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Auroras appear during geomagnetic storms--that is, when Earth's magnetic field is vibrating in response to a solar wind gust. Such gusts pose no danger to people on the ground because our magnetic field forms a bubble around Earth called the magnetosphere, which protects us. The magnetosphere is filled with electrons and protons. "When a solar wind gust hits the magnetosphere, the impact knocks loose some of those trapped particles," explains space physicist Tony Lui of Johns Hopkins University. "They rain down on Earth's atmosphere and cause the air to glow where they hit--like the picture tube of a color TV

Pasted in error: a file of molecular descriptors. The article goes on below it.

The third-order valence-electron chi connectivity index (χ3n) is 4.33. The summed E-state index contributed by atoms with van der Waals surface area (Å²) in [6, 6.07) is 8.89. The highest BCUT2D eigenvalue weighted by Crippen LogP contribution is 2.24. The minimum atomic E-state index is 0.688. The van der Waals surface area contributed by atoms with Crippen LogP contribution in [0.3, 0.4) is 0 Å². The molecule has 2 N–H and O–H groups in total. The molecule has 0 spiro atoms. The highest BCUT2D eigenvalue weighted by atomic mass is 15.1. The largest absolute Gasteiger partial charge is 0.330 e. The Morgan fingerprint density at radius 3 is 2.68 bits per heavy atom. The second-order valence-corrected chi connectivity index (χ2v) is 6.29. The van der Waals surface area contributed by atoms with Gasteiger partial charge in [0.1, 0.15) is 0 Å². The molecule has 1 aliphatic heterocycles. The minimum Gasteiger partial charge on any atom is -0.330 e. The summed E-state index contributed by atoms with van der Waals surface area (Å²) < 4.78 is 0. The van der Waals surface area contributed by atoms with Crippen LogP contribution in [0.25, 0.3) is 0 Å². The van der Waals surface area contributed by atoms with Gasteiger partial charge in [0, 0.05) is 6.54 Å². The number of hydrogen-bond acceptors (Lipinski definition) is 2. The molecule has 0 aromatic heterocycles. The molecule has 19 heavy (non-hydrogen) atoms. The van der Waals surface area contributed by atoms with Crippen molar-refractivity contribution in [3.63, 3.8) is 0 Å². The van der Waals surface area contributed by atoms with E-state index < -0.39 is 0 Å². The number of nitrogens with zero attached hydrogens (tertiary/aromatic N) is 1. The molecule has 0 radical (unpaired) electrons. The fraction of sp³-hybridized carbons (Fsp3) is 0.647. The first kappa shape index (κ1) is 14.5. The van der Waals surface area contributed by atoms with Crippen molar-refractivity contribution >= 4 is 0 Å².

Editor's note: Seasons are reversed in Earth's two hemispheres. Today is the beginning of both northern autumn and southern spring. Because geomagnetic activity is higher during spring and autumn, aurora season is therefore beginning in both hemispheres.
On Sunday evening, Sept. 27th, the supermoon will pass through the shadow of Earth, turning the lunar disk a cosmic shade of red.